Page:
Revolved Head-of-Knee Pose is a deep, seated twist that stretches the whole body, and strengthens your legs and core. It's a powerful variation of the forward fold, Head-of-Knee Pose (Janu Sirsasana), that deepens the stretch to the hamstrings and spine, while providing all of the benefits of a spinal twist.
The Sanskrit name for this pose, "Parivrtta Janu Sirsasana" (PAHR-ee-VREE-tah JAH-noo sheer-SHAH-suh-nuh), comes from four words:
- “Parivrtta” — meaning “revolved”
- “Janu” — meaning “knee”
- “Sirsa” — meaning “head”
- “Asana” — meaning “pose”
It is often practiced in the second half of a yoga class when the body is warm. Other poses that are often practiced along with this one include Head-of-Knee Pose (Janu Sirsasana), Seated Forward Fold (Paschimottanasana), and Wide-Legged Seated Forward Fold (Upavistha Konasana).
Benefits of Revolved Head-of-Knee Pose
Parivrtta Janu Sirsasana stretches the hamstrings, spine, shoulders, lower back, and the sides of the abdomen. It provides a spinal twist that massages and stimulates your digestive organs, which helps to improve digestion. This pose also calms the mind, relieving anxiety, fatigue, and mild depression. It is also known to be therapeutic for headaches and insomnia.
In yoga, we learn that the heart is truly the seat of the soul. If we come to our asana practice with this in mind, our work in the body can be moved into the heart and beyond. All of our efforts will gradually reflect the joyous adventure of self-discovery and the glow of our inner infinity, the soul.
Avoid practicing this pose if you are currently suffering from asthma or diarrhea. Students with injuries to the hips, back, shoulder, or knee should only practice this pose under the guidance of an experienced and knowledgeable teacher. Always work within your own range of limits and abilities. If you have any medical concerns, talk with your doctor before practicing yoga.
- Sit on the edge of a firm blanket with your legs extended in front of you in Seated Staff Pose (Dandasana).
- Place your hands on the floor behind your body and lean your torso back slightly. Then open your legs as wide as it is comfortable. Work toward opening your legs to a 90-degree angle (with the pelvis as the apex).
- Keep the tops of your kneecaps and your toes pointing straight up toward the ceiling. Flex your feet and strongly engage your thigh muscles, pressing your legs down toward the floor. Reach out through your heels.
- Bring the sole of your left foot to the inside of your right thigh.
- On an exhalation, lean to the right. Slide your right hand along the inner edge of your right leg, palm facing up, toward your right foot’s toes Press your right shoulder blade against the inside of your right knee, and let your forearm rest on the floor. Turn your right hand to clasp the inner edge of your right foot. Hold the sole of your foot with your fingers, and the top of your foot with your thumb.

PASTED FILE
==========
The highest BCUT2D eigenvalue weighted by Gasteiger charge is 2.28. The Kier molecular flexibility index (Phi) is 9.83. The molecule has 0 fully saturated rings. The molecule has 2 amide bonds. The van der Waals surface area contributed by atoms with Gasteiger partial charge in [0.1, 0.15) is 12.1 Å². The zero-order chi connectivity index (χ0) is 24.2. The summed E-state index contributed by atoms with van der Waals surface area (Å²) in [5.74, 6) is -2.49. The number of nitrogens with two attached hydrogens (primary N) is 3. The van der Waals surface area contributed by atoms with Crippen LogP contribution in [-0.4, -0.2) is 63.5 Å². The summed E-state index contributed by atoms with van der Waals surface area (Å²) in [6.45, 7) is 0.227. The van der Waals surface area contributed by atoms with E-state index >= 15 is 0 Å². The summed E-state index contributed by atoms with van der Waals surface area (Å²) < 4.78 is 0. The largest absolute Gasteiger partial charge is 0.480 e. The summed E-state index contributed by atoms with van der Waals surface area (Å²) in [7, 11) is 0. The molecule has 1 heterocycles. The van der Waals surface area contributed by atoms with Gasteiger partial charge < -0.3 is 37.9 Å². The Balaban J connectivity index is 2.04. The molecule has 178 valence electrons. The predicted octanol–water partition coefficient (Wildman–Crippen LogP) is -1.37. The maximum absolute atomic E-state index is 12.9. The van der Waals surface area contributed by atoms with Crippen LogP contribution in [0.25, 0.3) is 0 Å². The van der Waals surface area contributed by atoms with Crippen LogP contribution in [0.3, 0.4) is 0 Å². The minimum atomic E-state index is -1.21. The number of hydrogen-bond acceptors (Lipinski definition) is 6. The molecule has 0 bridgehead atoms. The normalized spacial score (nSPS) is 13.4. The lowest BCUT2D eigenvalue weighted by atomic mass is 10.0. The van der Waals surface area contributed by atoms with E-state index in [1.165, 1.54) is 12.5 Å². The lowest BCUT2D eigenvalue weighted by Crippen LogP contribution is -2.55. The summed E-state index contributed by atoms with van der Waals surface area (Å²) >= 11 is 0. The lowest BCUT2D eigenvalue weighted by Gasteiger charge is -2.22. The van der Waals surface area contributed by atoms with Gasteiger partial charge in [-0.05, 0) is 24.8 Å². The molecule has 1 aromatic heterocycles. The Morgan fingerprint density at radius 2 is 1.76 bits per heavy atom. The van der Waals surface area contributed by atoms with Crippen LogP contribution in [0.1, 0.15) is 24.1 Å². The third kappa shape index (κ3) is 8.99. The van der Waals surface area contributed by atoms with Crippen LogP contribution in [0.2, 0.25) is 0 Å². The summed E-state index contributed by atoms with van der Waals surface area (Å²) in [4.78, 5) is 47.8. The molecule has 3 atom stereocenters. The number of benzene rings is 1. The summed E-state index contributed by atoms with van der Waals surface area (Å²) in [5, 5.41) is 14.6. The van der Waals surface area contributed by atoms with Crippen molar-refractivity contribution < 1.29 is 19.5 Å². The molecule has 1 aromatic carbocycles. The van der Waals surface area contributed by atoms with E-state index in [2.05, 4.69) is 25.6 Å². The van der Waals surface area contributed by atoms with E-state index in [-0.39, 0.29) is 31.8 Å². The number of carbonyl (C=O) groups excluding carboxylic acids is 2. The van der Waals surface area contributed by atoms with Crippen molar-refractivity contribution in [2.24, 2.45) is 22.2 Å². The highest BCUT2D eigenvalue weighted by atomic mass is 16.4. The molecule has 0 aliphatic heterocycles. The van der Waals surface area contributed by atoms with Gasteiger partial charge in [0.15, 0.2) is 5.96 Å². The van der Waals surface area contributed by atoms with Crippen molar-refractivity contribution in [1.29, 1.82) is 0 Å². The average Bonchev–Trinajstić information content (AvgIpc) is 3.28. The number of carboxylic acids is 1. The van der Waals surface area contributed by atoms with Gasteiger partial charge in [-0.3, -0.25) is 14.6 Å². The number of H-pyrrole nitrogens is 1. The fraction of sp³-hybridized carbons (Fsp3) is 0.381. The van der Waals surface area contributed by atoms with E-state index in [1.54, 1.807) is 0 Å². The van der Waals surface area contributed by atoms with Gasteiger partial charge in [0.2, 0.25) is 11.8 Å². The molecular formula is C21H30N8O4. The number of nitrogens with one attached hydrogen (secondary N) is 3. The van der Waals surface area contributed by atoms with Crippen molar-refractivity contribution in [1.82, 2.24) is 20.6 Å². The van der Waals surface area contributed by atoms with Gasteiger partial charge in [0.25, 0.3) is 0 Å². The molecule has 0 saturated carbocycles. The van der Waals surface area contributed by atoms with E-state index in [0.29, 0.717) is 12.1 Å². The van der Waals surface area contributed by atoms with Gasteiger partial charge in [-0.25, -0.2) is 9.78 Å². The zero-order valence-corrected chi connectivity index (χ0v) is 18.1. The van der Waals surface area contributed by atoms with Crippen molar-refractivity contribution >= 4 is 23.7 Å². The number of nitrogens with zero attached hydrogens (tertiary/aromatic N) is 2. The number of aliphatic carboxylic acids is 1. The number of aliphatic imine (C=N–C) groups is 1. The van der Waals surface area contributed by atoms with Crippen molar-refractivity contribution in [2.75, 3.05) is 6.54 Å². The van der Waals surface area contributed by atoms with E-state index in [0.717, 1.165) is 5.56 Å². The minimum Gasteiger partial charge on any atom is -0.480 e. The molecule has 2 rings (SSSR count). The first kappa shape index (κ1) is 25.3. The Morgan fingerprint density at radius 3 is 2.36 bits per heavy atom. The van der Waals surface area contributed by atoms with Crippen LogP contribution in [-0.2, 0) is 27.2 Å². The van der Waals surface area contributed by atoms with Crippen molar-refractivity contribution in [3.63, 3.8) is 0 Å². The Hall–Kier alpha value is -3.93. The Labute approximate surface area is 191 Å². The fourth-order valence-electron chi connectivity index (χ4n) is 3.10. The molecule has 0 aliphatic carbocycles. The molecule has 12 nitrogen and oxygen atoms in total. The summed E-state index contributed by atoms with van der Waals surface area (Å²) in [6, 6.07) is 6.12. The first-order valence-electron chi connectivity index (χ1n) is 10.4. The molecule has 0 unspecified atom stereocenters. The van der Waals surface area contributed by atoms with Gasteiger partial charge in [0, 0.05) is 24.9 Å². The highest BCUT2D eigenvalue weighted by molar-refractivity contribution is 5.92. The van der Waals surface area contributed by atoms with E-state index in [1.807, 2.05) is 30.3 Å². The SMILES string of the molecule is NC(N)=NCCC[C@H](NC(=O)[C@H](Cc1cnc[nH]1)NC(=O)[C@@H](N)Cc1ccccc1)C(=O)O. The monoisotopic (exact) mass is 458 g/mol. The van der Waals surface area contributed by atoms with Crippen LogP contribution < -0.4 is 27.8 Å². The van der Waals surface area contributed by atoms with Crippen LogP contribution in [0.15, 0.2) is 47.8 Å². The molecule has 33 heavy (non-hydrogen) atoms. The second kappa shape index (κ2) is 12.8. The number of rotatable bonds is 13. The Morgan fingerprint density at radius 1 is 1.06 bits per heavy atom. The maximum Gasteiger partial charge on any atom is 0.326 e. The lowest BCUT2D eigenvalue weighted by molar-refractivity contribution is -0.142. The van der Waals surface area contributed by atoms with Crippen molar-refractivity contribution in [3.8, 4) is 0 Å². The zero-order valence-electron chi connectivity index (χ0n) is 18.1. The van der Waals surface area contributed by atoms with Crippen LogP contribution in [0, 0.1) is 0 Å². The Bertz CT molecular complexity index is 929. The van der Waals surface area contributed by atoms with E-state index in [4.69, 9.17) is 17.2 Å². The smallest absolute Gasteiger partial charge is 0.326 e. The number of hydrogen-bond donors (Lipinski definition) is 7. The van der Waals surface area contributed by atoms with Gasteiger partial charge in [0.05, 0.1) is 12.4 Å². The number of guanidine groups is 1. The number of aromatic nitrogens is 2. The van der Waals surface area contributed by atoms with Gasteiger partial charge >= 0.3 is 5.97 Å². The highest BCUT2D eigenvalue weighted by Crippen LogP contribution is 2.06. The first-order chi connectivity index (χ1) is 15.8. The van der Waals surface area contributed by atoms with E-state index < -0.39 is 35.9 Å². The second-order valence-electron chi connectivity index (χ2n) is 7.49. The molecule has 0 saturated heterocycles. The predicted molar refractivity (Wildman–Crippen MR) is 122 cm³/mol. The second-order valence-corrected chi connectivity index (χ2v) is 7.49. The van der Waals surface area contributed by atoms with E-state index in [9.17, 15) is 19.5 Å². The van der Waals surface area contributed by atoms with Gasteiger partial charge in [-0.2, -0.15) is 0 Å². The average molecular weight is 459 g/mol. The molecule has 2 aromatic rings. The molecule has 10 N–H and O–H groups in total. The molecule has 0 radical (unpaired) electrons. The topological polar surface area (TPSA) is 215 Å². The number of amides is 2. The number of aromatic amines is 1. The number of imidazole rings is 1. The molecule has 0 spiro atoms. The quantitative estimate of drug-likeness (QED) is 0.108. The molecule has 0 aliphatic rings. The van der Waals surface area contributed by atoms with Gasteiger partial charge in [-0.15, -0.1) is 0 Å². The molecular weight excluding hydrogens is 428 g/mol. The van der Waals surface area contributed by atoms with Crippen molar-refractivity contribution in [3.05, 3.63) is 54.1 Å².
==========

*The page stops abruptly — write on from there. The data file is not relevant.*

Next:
- Reach your left hand’s fingers up toward the ceiling. Then reach toward your right foot, bringing your left arm directly over your left ear. Rest your left bicep alongside your head. Clasp the outer edge of your right foot.
- Draw your left shoulder back, keeping your chest open. Turn your head to look up at the ceiling. If doing so hurts your neck, gaze forward, instead.
- Twist your upper torso further, opening your torso and chest toward the ceiling.
- Keep your left thigh bone drawing firmly down toward the floor.
- With each inhalation, lengthen the front torso. With each exhalation, twist deeper.
- Hold for 30 seconds. To release the pose, unwind your torso and bring it to the center line between your legs. Press your tailbone toward the floor as you inhale and lift your torso. Extend your left leg along the floor next to your right leg. Then repeat the pose on the opposite side for the same length of time.
Modifications & Variations
Parivrtta Janu Sirsasana can be an invigorating and stimulating pose when practiced correctly. Remember to take it slowly and never force yourself in the pose. Try these changes to find a variation of the pose that works for you:
- If your hamstrings or low back are tight, place a rolled-up blanket or yoga mat beneath the knee of your extended leg.
- If you can’t comfortably grasp the foot of your extended leg, use a yoga strap. Wrap the strap around the sole of your extended leg’s foot and hold onto it with both hands.
- If it’s easy to clasp both hands around the foot of your extended leg, you can deepen the pose by placing a block at the sole of that foot. Then hold onto that, instead.
- For a greater challenge, you can widen the angle between your legs beyond 90 degrees.
- For a deeper twist, extend your bottom arm beneath your torso to clasp the opposite knee.
Practicing Parivrtta Janu Sirsasana will stretch your entire body when practiced in correct alignment. Keep the following information in mind when practicing this pose:
- Keep the front of your torso long throughout the pose. Dropping your head down and rounding your spine can over-stress and injure your back, hamstrings, or groins. Use a strap around your extended-leg’s foot if needed. Work on keeping your torso and spine long as you twist and fold.
- Un-twist before coming back to a seated position. Never return to a seated position while you are still twisting.
- Use your elbows and forearms to help twist your upper torso.
- Keep your bottom shoulder pressing against the inside of your knee. Bend your knee slightly, if needed, to ensure that your shoulder stays in place.
Twist & Fold
Parivrtta Janu Sirsasana can be a great pose to add variety to your seated floor practice. Regularly practicing this twist will keep your hamstrings and spine limber, and your mind calm. Remember to take it slowly and be gentle with your movements in this pose. As your thoughts settle into the present moment, your body and mind will become more graceful, at ease, and supple.